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« Reply #7 on: March 15, 2014, 07:50:01 pm »

"The Bin" is advertised as the correct repository for threads which do not fit neatly into any of the other categories listed. I do not take it to imply by its rather awkward title that such threads are "unworthy" in any sense . . .

Precisely . . . so I've changed the name to "miscellany."
Much better, methinks!
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northern
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« Reply #8 on: March 15, 2014, 08:37:40 pm »

"The Bin" is advertised as the correct repository for threads which do not fit neatly into any of the other categories listed. I do not take it to imply by its rather awkward title that such threads are "unworthy" in any sense . . .


I thought that honour went to the 'Remarkable String Quartets' thread, although it has been tidied up! Grin
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Jolly Roger
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« Reply #9 on: March 16, 2014, 08:15:42 am »

Thanks for your sensitivity about "THE BIN". To be honest, I have been guilty of engaging in pointless dialogue in response to what I considered as misdirected character attacks and self-righteousness from both the right and increasingly from the left. This does not support the cause of great music and for that I apologize,and I feel "THE BIN" was a very approriate repository for my rantings.
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calyptorhynchus
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« Reply #10 on: August 11, 2014, 12:10:52 pm »

I never bother about composers personal morality, but I will never listen to composers' works who were sympathetic to Nazi Germany, Vichy France, Mussolini's Italy, or were enthusiastic toadies under Stalin.
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ahinton
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« Reply #11 on: August 11, 2014, 01:18:19 pm »

I never bother about composers personal morality, but I will never listen to composers' works who were sympathetic to Nazi Germany, Vichy France, Mussolini's Italy, or were enthusiastic toadies under Stalin.
Bothering about it - or about what it is said to be / have been - is one thing but allowing such concerns to discourage listening to any of their music is quite another; do I want to stop listening to Wagner or Schmitt for this reason? - no, I don't. The behaviour of both (especially the former) has been questionable and questioned, but the absence of any evidence of it in the former's Tristan und Isolde and Götterdämmerung or the latter's Piano Quintet (one of the finest ever written for the medium, to my mind) gives me no reason to cold shoulder them as composers - which nevertheless does not mean that I can or do overlook their personæ or conduct...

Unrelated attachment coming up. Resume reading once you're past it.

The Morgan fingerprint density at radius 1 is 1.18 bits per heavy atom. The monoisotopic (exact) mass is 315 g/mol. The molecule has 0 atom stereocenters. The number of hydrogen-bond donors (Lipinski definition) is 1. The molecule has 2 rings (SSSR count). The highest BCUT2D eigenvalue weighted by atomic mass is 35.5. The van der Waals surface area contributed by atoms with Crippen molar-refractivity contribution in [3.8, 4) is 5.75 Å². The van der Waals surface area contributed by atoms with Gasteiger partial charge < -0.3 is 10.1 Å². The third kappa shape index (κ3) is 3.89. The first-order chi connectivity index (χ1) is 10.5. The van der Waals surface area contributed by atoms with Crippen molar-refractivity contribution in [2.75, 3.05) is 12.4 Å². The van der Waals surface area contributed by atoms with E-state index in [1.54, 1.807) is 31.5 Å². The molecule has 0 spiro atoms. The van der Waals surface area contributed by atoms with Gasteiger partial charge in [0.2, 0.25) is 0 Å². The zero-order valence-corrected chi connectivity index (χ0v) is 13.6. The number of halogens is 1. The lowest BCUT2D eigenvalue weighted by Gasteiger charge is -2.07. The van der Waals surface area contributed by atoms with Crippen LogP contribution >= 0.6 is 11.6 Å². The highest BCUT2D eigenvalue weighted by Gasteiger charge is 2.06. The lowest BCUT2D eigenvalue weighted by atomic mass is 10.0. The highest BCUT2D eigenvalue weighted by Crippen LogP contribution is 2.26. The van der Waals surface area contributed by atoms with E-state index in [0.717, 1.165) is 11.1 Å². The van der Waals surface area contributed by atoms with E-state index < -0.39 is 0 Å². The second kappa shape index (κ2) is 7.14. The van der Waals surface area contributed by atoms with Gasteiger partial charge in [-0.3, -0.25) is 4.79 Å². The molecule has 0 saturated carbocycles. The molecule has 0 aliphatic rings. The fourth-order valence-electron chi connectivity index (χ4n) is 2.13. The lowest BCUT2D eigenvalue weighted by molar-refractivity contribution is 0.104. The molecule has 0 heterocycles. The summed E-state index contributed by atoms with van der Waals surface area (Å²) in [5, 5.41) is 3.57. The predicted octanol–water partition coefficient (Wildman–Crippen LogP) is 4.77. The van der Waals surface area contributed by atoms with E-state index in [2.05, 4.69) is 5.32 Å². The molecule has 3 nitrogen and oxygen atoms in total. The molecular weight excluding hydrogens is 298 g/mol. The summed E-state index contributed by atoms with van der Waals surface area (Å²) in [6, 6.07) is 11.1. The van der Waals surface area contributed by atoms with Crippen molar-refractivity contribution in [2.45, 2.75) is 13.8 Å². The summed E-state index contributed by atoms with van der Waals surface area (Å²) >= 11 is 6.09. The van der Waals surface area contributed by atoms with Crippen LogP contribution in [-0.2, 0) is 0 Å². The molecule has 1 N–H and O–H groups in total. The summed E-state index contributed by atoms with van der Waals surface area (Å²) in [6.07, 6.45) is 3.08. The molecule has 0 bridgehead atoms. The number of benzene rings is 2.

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« Reply #12 on: August 11, 2014, 03:58:12 pm »

interesting as it sounds, Artur Kapp was used by the Estonian communists (or maybe he used them)  as some of his works were propaganda cantatas and such  ("useful idiots" as Lenin called them).

I'm thinking of the typical "Ode to Stalin"...  "Ode to Lenin" ..."Cantata for Stalin"..etc...etc. the communists liked praises..
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« Reply #13 on: August 12, 2014, 01:27:28 am »

I think that composers' biographical details are of interest to many, if not most of us who listen to their music, and I am often interested to hear bits (for example talking about Ethel Smyth without mentioning her suffragette work), but either (a) judging people for listening to something (I have been criticised for listening to Wagner, for example) or (b) thinking that one can judge music by that are both to be avoided. I guess it's often a question of balance and knowing what 'moral' and political topics one should avoid. These days, I don't think that 'votes for women' is a very controversial topic, but anti-semitism or collaboration with totalitarian governments are. I have to say that I have very little politically in common with most of my favourite composers, except perhaps Vaughan Williams.
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« Reply #14 on: August 12, 2014, 05:23:16 am »

I think we should all be in general agreement that in this music forum, we are interested in the quality of the music and NOT in ALLEGED behaviour or any ALLEGED collaboration which is contrary to commonly held values. Some of this borders on gossip.